Alcentra bolsters ESG team, citing ‘turning point’ for credit
Credit fund manager appoints Ross Curran as head of responsible investing
Alcentra has built up its responsible investing team, making Ross Curran, a portfolio manager who has been with the firm for 15 years, its first head of responsible investing, and bringing in two outsiders.
Curran will be supported in his new role by Adriana Carvallo, who has joined the firm as the head of ESG integration from Norges Bank Investment Management, where she was a senior sustainability analyst. Before that, Carvallo worked at The Carbon Trust for four years. Amanda Provencal, meanwhile, has joined as an ESG analyst.
Curran told GlobalCapital that Alcentra was ramping up its responsible investing activities as credit markets are at a "turning point".
"ESG risk factors will increasingly determine which companies will do well, which will struggle and which will not survive,” he said. “The climate and social risks are becoming more acute. The social issues are becoming more important. Regulation from the EU, with the UK and the US not far behind, is starting to bite.”
Regulation is only one of several motivating factors for the sea change taking place across capital markets over sustainable finance. Investors and banks are pushing companies into providing more clarity about their ESG plans, while companies that lag behind on sustainability will struggle to achieve a similar cost of capital to their greener peers, particularly in the most problematic sectors.
ESG factors are also increasingly playing into decisions made by institutional investors looking to place funds with asset managers.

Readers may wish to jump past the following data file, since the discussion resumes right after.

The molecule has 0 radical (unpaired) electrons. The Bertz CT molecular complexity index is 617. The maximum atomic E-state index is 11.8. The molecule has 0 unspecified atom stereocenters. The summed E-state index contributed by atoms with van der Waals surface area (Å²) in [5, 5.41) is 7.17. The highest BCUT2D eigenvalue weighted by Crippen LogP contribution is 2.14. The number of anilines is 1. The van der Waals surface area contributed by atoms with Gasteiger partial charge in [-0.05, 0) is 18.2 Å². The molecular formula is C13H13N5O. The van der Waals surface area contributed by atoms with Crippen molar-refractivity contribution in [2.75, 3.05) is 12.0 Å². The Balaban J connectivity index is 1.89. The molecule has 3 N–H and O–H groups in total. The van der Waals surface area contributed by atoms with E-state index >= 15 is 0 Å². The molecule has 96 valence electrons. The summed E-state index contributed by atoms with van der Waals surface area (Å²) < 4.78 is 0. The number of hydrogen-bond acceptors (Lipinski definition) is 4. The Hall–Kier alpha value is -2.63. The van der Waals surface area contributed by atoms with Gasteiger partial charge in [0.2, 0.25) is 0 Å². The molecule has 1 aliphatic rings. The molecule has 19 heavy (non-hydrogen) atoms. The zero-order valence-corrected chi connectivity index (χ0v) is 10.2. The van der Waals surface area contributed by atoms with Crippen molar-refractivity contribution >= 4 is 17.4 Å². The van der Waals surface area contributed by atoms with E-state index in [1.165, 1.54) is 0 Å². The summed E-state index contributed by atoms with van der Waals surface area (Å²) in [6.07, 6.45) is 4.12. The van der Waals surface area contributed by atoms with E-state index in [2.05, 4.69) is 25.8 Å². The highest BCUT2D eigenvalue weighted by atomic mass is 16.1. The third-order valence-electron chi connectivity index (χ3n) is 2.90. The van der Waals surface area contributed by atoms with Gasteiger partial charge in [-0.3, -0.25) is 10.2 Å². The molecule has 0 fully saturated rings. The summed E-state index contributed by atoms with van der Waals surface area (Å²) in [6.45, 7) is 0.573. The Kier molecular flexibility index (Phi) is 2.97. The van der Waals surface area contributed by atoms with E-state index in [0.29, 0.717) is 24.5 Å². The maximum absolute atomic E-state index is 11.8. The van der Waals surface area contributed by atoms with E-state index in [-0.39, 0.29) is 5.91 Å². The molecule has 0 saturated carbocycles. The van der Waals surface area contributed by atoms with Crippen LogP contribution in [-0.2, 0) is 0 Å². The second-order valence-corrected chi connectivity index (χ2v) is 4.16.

“Companies are getting the joke,” said Curran. “If you want to benefit from margin ratchets, you need to provide data. This is all borne out from our end investors — they’re becoming more selective with which managers they choose, and which exclusions they have, and getting you to explain why you made those investment decisions. If I go back three or four years ago, probably 5% or 10% of my conversations with investors [were about sustainability] — now, it’s as much as 50%.”
Alcentra has adopted a two-layer exclusion policy in its own investment criteria when it comes to sustainability. The credit specialist will not invest in companies with exposure to dangerous weapons, recreational cannabis or payday lending. It also will not invest in companies with a material exposure to tobacco or tobacco products, adult entertainment, thermal coal or oil sands.
“Not as many will get caught up in the exclusions, but every company will go through our broader risk assessments, which seek to identify exposure to material ESG risks and assess the company’s commitment to mitigating these risks,” said Curran. “We assess credit on 20 or so ESG factors, revolving around climate change and ESG, and then we arrive at a rating.”